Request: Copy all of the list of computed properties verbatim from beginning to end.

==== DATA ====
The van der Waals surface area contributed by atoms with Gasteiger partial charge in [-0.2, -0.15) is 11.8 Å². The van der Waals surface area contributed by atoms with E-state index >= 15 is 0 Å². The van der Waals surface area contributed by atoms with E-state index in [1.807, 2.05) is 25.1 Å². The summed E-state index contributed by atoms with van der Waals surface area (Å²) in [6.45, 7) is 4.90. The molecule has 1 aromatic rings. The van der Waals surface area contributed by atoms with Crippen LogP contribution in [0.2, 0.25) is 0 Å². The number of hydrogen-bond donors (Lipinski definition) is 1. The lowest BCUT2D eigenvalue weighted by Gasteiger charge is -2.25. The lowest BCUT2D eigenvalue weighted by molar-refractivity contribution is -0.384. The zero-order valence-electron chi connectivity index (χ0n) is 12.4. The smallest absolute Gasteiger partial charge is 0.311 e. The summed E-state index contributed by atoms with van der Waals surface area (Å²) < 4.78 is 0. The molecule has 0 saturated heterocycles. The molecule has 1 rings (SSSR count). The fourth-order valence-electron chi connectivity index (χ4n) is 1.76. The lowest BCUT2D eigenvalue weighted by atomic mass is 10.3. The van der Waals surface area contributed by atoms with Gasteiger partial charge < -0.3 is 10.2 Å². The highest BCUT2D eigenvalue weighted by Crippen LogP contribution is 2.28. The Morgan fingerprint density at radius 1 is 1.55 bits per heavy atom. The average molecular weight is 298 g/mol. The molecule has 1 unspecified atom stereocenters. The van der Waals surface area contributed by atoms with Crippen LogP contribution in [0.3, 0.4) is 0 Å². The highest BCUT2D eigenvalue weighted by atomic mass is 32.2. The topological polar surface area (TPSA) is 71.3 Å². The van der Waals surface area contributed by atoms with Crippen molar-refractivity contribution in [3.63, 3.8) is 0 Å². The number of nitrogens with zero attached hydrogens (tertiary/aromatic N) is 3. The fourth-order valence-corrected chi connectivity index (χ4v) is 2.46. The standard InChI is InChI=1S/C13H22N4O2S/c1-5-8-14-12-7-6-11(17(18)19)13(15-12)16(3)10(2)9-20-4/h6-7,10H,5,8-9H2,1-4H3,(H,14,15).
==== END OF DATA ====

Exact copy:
The van der Waals surface area contributed by atoms with Gasteiger partial charge in [-0.2, -0.15) is 11.8 Å². The van der Waals surface area contributed by atoms with E-state index >= 15 is 0 Å². The van der Waals surface area contributed by atoms with E-state index in [1.807, 2.05) is 25.1 Å². The summed E-state index contributed by atoms with van der Waals surface area (Å²) in [6.45, 7) is 4.90. The molecule has 1 aromatic rings. The van der Waals surface area contributed by atoms with Crippen LogP contribution in [0.2, 0.25) is 0 Å². The number of hydrogen-bond donors (Lipinski definition) is 1. The lowest BCUT2D eigenvalue weighted by Gasteiger charge is -2.25. The lowest BCUT2D eigenvalue weighted by molar-refractivity contribution is -0.384. The zero-order valence-electron chi connectivity index (χ0n) is 12.4. The smallest absolute Gasteiger partial charge is 0.311 e. The summed E-state index contributed by atoms with van der Waals surface area (Å²) < 4.78 is 0. The molecule has 0 saturated heterocycles. The molecule has 1 rings (SSSR count). The fourth-order valence-electron chi connectivity index (χ4n) is 1.76. The lowest BCUT2D eigenvalue weighted by atomic mass is 10.3. The van der Waals surface area contributed by atoms with Gasteiger partial charge < -0.3 is 10.2 Å². The highest BCUT2D eigenvalue weighted by Crippen LogP contribution is 2.28. The Morgan fingerprint density at radius 1 is 1.55 bits per heavy atom. The average molecular weight is 298 g/mol. The molecule has 1 unspecified atom stereocenters. The van der Waals surface area contributed by atoms with Crippen LogP contribution in [0.3, 0.4) is 0 Å². The highest BCUT2D eigenvalue weighted by atomic mass is 32.2. The topological polar surface area (TPSA) is 71.3 Å². The van der Waals surface area contributed by atoms with Crippen molar-refractivity contribution in [3.63, 3.8) is 0 Å². The number of nitrogens with zero attached hydrogens (tertiary/aromatic N) is 3. The fourth-order valence-corrected chi connectivity index (χ4v) is 2.46. The standard InChI is InChI=1S/C13H22N4O2S/c1-5-8-14-12-7-6-11(17(18)19)13(15-12)16(3)10(2)9-20-4/h6-7,10H,5,8-9H2,1-4H3,(H,14,15).